Upcoming #HITsm Chat Schedule

8/7 – Is RPA the Missing Piece in Healthcare?
Hosted by Linda Stotsky (@EMRAnswers) and Rich Metger (@Rich_Metzger) from @Bossoft

8/14 – Health IT and Sustainability
Hosted by Chuck Webster, MD (@wareflo)

We look forward to learning from the #HITsm community! As always, let us know if you’d like to host a future #HITsm chat or if you know someone you think we should invite to host.

If you’re searching for the latest #HITsm chat, you can always find the latest #HITsm chat and schedule of chats here.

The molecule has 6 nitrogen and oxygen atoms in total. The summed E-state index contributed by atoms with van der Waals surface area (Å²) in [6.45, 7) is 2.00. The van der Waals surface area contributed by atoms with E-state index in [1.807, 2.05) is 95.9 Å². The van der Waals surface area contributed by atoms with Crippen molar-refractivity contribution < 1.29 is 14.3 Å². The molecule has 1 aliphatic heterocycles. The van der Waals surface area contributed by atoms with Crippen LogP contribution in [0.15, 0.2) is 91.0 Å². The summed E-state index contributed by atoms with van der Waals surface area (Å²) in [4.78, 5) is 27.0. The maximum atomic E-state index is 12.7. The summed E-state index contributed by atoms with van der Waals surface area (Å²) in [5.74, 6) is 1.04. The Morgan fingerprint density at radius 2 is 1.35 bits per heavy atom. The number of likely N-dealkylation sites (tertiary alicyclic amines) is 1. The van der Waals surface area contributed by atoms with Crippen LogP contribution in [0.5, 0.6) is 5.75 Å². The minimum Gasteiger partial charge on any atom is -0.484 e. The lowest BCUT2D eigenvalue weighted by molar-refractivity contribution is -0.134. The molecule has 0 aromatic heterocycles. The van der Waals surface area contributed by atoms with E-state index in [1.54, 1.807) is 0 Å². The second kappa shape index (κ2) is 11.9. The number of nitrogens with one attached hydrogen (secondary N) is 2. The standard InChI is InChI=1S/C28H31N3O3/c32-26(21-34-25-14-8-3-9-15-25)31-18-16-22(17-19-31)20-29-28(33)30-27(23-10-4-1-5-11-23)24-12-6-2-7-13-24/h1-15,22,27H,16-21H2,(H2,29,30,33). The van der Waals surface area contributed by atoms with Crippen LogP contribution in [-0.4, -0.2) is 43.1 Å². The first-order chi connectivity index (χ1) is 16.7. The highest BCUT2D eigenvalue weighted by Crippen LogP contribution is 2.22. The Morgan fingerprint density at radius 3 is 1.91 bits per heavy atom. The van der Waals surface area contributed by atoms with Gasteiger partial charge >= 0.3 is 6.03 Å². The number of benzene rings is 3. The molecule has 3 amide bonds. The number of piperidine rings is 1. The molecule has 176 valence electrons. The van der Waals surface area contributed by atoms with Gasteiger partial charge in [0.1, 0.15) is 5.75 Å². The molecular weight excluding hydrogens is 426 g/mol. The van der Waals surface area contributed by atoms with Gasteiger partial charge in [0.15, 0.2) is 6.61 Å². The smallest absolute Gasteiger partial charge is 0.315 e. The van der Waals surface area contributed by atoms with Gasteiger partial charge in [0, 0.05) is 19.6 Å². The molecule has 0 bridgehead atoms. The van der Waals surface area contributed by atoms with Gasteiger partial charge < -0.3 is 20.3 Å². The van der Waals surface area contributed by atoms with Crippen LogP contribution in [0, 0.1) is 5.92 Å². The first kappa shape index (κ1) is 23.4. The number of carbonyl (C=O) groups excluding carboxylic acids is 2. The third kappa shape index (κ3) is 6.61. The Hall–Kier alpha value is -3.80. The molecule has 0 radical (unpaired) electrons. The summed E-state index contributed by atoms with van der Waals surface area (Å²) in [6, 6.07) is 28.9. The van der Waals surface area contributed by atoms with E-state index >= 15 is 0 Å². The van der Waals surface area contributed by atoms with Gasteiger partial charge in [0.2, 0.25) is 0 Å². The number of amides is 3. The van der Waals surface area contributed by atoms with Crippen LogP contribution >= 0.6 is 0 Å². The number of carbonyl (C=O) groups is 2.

About the author

John Lynn

John Lynn

John Lynn is the Founder of the HealthcareScene.com, a network of leading Healthcare IT resources. The flagship blog, Healthcare IT Today, contains over 13,000 articles with over half of the articles written by John. These EMR and Healthcare IT related articles have been viewed over 20 million times.

John manages Healthcare IT Central, the leading career Health IT job board. He also organizes the first of its kind conference and community focused on healthcare marketing, Healthcare and IT Marketing Conference, and a healthcare IT conference, EXPO.health, focused on practical healthcare IT innovation. John is an advisor to multiple healthcare IT companies. John is highly involved in social media, and in addition to his blogs can be found on Twitter: @techguy.